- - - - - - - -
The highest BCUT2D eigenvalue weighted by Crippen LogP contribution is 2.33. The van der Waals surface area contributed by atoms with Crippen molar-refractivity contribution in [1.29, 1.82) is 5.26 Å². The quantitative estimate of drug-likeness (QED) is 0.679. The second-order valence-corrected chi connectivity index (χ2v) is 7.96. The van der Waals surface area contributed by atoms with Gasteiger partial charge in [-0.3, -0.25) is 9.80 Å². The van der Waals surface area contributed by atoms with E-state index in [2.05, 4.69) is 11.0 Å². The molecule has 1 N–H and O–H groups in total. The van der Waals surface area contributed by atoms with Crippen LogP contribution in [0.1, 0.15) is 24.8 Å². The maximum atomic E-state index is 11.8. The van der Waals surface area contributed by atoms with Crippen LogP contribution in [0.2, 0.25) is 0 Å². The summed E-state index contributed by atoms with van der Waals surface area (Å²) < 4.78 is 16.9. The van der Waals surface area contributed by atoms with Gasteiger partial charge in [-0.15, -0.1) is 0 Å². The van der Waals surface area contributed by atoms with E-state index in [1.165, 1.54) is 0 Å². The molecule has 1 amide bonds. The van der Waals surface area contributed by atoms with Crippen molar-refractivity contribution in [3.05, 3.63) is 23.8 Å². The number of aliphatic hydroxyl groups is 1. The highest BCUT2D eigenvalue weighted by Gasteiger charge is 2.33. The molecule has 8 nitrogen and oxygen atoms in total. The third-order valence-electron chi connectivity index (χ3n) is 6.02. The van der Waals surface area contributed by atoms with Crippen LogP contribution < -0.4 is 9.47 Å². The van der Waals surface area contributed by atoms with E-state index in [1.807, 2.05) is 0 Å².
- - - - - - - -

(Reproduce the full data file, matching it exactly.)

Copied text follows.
The highest BCUT2D eigenvalue weighted by Crippen LogP contribution is 2.33. The van der Waals surface area contributed by atoms with Crippen molar-refractivity contribution in [1.29, 1.82) is 5.26 Å². The quantitative estimate of drug-likeness (QED) is 0.679. The second-order valence-corrected chi connectivity index (χ2v) is 7.96. The van der Waals surface area contributed by atoms with Gasteiger partial charge in [-0.3, -0.25) is 9.80 Å². The van der Waals surface area contributed by atoms with E-state index in [2.05, 4.69) is 11.0 Å². The molecule has 1 N–H and O–H groups in total. The van der Waals surface area contributed by atoms with Crippen LogP contribution in [0.1, 0.15) is 24.8 Å². The maximum atomic E-state index is 11.8. The van der Waals surface area contributed by atoms with Crippen LogP contribution in [0.2, 0.25) is 0 Å². The summed E-state index contributed by atoms with van der Waals surface area (Å²) < 4.78 is 16.9. The van der Waals surface area contributed by atoms with Gasteiger partial charge in [-0.15, -0.1) is 0 Å². The van der Waals surface area contributed by atoms with E-state index in [1.165, 1.54) is 0 Å². The molecule has 1 amide bonds. The van der Waals surface area contributed by atoms with Crippen molar-refractivity contribution in [3.05, 3.63) is 23.8 Å². The number of aliphatic hydroxyl groups is 1. The highest BCUT2D eigenvalue weighted by Gasteiger charge is 2.33. The molecule has 8 nitrogen and oxygen atoms in total. The third-order valence-electron chi connectivity index (χ3n) is 6.02. The van der Waals surface area contributed by atoms with Crippen LogP contribution < -0.4 is 9.47 Å². The van der Waals surface area contributed by atoms with E-state index in [1.807, 2.05) is 0 Å².